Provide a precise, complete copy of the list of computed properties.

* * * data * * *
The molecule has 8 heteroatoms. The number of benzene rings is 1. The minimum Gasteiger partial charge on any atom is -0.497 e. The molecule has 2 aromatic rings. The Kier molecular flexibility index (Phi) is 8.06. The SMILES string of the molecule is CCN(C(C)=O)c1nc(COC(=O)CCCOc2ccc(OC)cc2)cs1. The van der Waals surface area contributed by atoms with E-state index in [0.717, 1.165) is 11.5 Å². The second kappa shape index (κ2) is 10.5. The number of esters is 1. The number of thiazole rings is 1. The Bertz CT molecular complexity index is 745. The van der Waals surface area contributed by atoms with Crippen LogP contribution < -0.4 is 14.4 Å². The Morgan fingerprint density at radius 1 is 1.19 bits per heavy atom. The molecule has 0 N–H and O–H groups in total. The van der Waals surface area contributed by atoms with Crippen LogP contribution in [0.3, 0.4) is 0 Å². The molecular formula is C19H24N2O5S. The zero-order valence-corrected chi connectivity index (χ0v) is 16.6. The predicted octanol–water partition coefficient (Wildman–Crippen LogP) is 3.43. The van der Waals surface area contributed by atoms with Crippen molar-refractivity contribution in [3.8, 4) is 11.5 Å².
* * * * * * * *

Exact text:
The molecule has 8 heteroatoms. The number of benzene rings is 1. The minimum Gasteiger partial charge on any atom is -0.497 e. The molecule has 2 aromatic rings. The Kier molecular flexibility index (Phi) is 8.06. The SMILES string of the molecule is CCN(C(C)=O)c1nc(COC(=O)CCCOc2ccc(OC)cc2)cs1. The van der Waals surface area contributed by atoms with E-state index in [0.717, 1.165) is 11.5 Å². The second kappa shape index (κ2) is 10.5. The number of esters is 1. The number of thiazole rings is 1. The Bertz CT molecular complexity index is 745. The van der Waals surface area contributed by atoms with Crippen LogP contribution < -0.4 is 14.4 Å². The Morgan fingerprint density at radius 1 is 1.19 bits per heavy atom. The molecule has 0 N–H and O–H groups in total. The van der Waals surface area contributed by atoms with Crippen LogP contribution in [0.3, 0.4) is 0 Å². The molecular formula is C19H24N2O5S. The zero-order valence-corrected chi connectivity index (χ0v) is 16.6. The predicted octanol–water partition coefficient (Wildman–Crippen LogP) is 3.43. The van der Waals surface area contributed by atoms with Crippen molar-refractivity contribution in [3.8, 4) is 11.5 Å².